Gene Pool

A native subcontinental fish helps further genetic research.

01 November 2015
HARVARD.EDU
HARVARD.EDU

In a cavernous room inside a low-slung glass building in south Delhi, the lights turn on and off automatically in tune with the biological rhythms of fish. About 10,000 zebrafish—each half the length of a human finger when fully grown—swim daintily in 2,000 small tanks stacked up on shelves, all kept at a controlled 28 degrees Celsius. The lights come on at 9 am, and go off at 11 pm—an ideal light-dark cycle for the fish, creating an indoor night and day. Zebrafish like to breed in the morning, and getting them to breed is the point. At the room’s double-door entrance, a sign says visitors are not allowed beyond 7 pm. Otherwise, “the fishes get agitated,” Adita Joshi, a genetic researcher, told me.

I visited the fish, at the labs of the Institute of Genomics and Integrative Biology, on a morning in early September. Parents are kept in smaller tanks at the top, I was told, while their progeny proliferate below. The IGIB houses numerous strains of zebrafish, some of which occur naturally, while others are produced through gene manipulation. Next door to the tank room, zebrafish embryos are kept refrigerated on Petri dishes, with tens or even hundreds on each one. Researchers tweak the embryos’ genetics through various processes, including “gene knockdown,” which inhibit the expression of particular genes through the use of chemical substances.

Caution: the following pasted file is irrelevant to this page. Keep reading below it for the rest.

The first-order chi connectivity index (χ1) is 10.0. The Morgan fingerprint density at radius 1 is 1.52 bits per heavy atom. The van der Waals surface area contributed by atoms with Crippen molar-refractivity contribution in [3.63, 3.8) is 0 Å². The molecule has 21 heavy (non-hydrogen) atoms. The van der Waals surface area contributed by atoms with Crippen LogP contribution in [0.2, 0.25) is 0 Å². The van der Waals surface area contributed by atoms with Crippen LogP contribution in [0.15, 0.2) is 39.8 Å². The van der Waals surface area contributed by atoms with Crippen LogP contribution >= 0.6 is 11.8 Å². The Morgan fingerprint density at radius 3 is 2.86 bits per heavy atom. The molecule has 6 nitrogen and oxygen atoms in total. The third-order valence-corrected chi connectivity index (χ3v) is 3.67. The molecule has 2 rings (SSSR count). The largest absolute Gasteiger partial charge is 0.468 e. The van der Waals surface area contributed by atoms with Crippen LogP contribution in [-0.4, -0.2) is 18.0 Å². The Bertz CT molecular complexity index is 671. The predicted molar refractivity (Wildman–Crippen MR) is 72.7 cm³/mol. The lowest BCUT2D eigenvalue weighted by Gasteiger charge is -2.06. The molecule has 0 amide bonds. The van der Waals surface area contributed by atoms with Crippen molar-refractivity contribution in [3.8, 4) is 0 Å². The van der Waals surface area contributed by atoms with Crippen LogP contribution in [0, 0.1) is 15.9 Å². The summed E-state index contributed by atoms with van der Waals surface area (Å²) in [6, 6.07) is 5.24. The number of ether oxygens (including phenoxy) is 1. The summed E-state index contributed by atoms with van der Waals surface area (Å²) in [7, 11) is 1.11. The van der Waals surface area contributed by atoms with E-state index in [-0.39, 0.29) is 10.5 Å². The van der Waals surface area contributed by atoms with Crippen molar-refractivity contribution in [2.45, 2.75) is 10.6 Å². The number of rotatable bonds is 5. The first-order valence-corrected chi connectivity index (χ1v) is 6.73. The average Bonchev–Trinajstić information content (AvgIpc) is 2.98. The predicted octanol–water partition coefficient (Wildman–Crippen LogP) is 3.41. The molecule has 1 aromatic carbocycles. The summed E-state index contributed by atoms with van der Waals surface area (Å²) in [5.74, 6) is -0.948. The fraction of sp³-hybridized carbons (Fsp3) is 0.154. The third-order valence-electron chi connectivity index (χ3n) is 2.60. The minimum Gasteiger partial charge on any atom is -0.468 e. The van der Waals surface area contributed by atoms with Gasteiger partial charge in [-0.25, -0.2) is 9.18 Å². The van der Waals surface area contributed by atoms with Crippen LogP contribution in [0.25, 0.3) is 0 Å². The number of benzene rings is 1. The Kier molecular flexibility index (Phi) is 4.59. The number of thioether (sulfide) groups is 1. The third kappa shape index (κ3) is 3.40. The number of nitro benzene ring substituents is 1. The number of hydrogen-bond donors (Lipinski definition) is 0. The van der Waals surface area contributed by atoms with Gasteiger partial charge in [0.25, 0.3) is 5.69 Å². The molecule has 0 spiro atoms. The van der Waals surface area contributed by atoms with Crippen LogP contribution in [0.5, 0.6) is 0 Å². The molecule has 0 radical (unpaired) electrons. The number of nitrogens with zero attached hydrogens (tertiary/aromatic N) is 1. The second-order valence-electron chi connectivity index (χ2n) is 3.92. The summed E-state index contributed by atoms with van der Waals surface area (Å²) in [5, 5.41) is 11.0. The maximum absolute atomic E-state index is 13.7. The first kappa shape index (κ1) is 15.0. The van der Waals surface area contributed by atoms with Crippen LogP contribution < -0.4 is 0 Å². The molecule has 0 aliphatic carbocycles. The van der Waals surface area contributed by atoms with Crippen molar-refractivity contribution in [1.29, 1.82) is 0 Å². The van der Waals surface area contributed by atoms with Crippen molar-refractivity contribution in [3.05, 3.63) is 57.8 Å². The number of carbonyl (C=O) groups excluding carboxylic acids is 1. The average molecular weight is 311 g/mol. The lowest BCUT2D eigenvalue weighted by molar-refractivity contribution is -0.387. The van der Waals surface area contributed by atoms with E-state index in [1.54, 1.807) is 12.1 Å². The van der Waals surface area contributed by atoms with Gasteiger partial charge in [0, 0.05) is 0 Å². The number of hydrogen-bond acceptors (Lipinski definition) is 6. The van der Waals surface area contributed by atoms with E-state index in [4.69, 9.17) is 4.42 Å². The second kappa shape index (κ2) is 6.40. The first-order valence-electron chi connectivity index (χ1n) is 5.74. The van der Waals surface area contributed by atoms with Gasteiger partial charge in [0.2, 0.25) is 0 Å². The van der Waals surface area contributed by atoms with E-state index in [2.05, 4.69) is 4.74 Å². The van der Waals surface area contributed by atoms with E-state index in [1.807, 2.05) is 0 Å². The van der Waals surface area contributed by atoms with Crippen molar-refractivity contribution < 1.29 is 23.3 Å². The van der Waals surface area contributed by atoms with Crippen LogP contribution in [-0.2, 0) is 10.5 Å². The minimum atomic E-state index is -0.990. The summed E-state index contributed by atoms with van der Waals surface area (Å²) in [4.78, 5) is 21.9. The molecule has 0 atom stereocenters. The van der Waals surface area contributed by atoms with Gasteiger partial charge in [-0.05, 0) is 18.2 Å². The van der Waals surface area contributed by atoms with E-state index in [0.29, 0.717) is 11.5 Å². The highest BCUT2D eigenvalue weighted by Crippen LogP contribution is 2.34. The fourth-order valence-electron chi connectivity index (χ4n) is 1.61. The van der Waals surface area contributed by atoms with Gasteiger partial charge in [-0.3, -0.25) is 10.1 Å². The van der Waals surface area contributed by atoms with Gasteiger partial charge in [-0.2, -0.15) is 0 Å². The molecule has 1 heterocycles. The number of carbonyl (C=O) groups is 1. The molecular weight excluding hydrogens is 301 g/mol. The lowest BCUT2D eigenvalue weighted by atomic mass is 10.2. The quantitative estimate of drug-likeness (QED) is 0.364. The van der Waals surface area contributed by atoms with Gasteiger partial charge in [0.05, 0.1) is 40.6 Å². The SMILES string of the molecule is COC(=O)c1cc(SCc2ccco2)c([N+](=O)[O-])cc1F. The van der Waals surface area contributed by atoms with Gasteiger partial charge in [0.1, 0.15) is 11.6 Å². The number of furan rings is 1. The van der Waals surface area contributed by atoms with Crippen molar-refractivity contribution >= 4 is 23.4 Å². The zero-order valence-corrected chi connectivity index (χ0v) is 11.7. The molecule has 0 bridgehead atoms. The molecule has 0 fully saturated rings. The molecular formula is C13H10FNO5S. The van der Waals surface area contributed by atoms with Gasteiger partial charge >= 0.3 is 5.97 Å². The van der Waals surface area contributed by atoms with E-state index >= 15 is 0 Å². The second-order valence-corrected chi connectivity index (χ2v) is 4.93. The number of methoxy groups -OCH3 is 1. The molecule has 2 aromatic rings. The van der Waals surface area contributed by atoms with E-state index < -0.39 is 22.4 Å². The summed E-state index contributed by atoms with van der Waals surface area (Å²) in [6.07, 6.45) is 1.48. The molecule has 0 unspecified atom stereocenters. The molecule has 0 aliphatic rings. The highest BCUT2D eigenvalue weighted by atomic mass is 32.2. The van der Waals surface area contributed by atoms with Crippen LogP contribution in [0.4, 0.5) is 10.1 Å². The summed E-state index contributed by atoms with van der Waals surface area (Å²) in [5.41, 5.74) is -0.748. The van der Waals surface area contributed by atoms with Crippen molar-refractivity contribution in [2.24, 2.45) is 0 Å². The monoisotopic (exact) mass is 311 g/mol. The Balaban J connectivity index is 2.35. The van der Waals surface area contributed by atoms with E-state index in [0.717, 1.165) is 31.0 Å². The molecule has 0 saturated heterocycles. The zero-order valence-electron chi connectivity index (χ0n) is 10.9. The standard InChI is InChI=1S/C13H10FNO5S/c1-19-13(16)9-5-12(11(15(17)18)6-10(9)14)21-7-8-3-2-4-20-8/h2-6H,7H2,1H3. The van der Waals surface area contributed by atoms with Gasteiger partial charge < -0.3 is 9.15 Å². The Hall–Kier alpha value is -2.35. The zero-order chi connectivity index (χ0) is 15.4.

Sridhar Sivasubbu, who heads the lab, likened the zebrafish to a sandbox for genetic experimentation. In scientific parlance, zebrafish are model organisms—species fast to breed and easy to keep in laboratory conditions, and whose characteristics allow certain kinds of experimentation. Famous examples include mice and fruitflies. The seemingly unremarkable zebrafish, native to the Indian subcontinent and widely available in pet stores, is particularly interesting since a large portion of the genes that code for protein are conserved in it, despite its genome being half the size of that of humans. Its embryos are also transparent, meaning that “right from one cell to a functional, free-swimming organism,” Sivasubbu said, its development can be observed in detail under a microscope. This allows researchers to test the physiological effects of manipulations of the zebrafish genome, and so to correlate particular genes to particular physical traits and defects efficiently—within three days the researchers are done with the embryos. Widespread research on zebrafish across the world in the last decades has advanced the understanding of basic genetics, vertebrate development and human disease.

Virat Markandeya Virat Markandeya is a freelance journalist based in Delhi, who covers science and technology. He has written for IEEE Spectrum and the Nature Publishing Group among others.

Keywords: fish science genetics
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